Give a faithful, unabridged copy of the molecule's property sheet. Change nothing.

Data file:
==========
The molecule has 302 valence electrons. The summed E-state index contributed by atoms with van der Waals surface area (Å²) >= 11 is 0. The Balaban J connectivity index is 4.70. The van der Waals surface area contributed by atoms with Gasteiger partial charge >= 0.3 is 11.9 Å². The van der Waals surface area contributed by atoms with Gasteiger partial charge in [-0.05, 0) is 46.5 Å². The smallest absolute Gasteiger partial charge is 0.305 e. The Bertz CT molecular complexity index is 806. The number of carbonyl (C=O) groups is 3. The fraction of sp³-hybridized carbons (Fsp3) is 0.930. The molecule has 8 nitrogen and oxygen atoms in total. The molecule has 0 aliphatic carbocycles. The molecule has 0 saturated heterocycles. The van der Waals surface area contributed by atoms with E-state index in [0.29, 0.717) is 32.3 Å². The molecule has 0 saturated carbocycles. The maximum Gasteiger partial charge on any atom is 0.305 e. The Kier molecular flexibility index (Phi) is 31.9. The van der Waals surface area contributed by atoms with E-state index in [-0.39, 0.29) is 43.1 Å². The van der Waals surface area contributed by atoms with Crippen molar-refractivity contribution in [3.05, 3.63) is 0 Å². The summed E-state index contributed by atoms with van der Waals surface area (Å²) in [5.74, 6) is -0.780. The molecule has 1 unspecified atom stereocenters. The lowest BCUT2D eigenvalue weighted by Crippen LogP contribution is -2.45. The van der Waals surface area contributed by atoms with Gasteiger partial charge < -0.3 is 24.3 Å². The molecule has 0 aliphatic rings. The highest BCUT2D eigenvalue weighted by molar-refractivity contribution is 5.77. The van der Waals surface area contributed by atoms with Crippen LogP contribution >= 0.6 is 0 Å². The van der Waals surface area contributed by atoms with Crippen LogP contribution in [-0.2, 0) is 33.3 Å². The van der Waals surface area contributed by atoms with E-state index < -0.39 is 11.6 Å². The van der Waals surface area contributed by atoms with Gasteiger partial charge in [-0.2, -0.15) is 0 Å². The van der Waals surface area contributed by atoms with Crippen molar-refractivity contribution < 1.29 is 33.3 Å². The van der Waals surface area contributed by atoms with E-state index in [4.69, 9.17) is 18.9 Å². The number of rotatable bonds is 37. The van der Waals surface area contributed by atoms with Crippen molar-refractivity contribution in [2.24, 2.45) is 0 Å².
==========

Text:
The molecule has 302 valence electrons. The summed E-state index contributed by atoms with van der Waals surface area (Å²) >= 11 is 0. The Balaban J connectivity index is 4.70. The van der Waals surface area contributed by atoms with Gasteiger partial charge >= 0.3 is 11.9 Å². The van der Waals surface area contributed by atoms with Gasteiger partial charge in [-0.05, 0) is 46.5 Å². The smallest absolute Gasteiger partial charge is 0.305 e. The Bertz CT molecular complexity index is 806. The number of carbonyl (C=O) groups is 3. The fraction of sp³-hybridized carbons (Fsp3) is 0.930. The molecule has 8 nitrogen and oxygen atoms in total. The molecule has 0 aliphatic carbocycles. The molecule has 0 saturated heterocycles. The van der Waals surface area contributed by atoms with E-state index in [0.29, 0.717) is 32.3 Å². The molecule has 0 saturated carbocycles. The maximum Gasteiger partial charge on any atom is 0.305 e. The Kier molecular flexibility index (Phi) is 31.9. The van der Waals surface area contributed by atoms with E-state index in [-0.39, 0.29) is 43.1 Å². The van der Waals surface area contributed by atoms with Crippen molar-refractivity contribution in [3.05, 3.63) is 0 Å². The summed E-state index contributed by atoms with van der Waals surface area (Å²) in [5.74, 6) is -0.780. The molecule has 1 unspecified atom stereocenters. The lowest BCUT2D eigenvalue weighted by Crippen LogP contribution is -2.45. The van der Waals surface area contributed by atoms with Gasteiger partial charge < -0.3 is 24.3 Å². The molecule has 0 aliphatic rings. The highest BCUT2D eigenvalue weighted by molar-refractivity contribution is 5.77. The van der Waals surface area contributed by atoms with Crippen LogP contribution >= 0.6 is 0 Å². The van der Waals surface area contributed by atoms with Crippen LogP contribution in [-0.2, 0) is 33.3 Å². The van der Waals surface area contributed by atoms with E-state index < -0.39 is 11.6 Å². The van der Waals surface area contributed by atoms with Gasteiger partial charge in [-0.2, -0.15) is 0 Å². The van der Waals surface area contributed by atoms with Crippen molar-refractivity contribution < 1.29 is 33.3 Å². The van der Waals surface area contributed by atoms with E-state index in [4.69, 9.17) is 18.9 Å². The number of rotatable bonds is 37. The van der Waals surface area contributed by atoms with Crippen molar-refractivity contribution in [2.24, 2.45) is 0 Å².